(Reuters) - Transocean Ltd (RIG.N), owner of the world's largest offshore drilling fleet, reported on Wednesday a larger-than-expected third-quarter profit due to increased demand for its rigs and higher rates, sending its shares up 2 percent.
Net income for the quarter was $546 million, or $1.50 per share, compared with a loss of $381 million, or $1.06 per share, a year ago, when it took an $878 million charge for its exit from the lower end of the shallow-water jackup rig market.
As the company seeks to reshape its fleet, it also announced the construction of five new jackup rigs for $1.2 billion, with the first due to be delivered in early 2016.
"We are very excited about the potential for these rigs given our expectation for continued customer demand for assets of this capability and the outstanding operating performance of the four new high-specification jackups we have recently placed into service," Chief Executive Steven Newman said in a statement.
Excluding one-time items, Transocean earned $1.37 per share, or 30 cents above the average of analysts' estimates on Thomson Reuters I/B/E/S. Revenue rose 5 percent to $2.56 billion, above an average estimate of $2.49 billion.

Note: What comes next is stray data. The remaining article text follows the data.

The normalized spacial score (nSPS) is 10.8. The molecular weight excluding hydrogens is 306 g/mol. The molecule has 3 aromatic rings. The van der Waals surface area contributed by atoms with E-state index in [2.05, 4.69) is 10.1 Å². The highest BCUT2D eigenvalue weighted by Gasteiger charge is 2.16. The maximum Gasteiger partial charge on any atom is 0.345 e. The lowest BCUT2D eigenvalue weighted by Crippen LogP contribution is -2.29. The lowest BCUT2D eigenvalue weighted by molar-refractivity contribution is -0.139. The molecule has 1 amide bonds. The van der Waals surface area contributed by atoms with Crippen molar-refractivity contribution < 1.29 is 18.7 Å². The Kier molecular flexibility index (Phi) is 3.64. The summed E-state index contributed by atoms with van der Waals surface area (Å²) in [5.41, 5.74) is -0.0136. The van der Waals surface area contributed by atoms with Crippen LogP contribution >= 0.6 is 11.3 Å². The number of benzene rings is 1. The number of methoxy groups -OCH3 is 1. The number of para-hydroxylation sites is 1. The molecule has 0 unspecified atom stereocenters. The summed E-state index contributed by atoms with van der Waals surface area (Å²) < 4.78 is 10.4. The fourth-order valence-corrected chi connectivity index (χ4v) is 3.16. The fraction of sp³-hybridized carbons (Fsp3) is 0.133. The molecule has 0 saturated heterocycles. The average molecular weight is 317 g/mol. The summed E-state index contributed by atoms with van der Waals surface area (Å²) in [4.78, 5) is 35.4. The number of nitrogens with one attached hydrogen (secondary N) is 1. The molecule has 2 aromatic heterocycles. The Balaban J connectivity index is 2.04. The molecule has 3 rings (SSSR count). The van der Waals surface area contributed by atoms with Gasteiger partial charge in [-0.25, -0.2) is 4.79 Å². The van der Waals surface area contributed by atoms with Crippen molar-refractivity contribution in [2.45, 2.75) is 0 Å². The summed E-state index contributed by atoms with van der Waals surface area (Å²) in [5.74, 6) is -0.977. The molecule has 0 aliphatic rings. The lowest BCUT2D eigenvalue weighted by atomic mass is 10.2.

Average daily revenue for all its rigs rose 4 percent to above $392,000 in the quarter, while utilization of the fleet overall increased to 83 percent from 80 percent a year ago.
Transocean shares rose 2 percent after hours to $50.00 after closing 1.7 percent higher on Wednesday.
The Switzerland-based company will discuss the quarter in more detail on a conference call with analysts on Thursday.
Reporting by Braden Reddall in San Francisco; Editing by Leslie Adler and Phil Berlowitz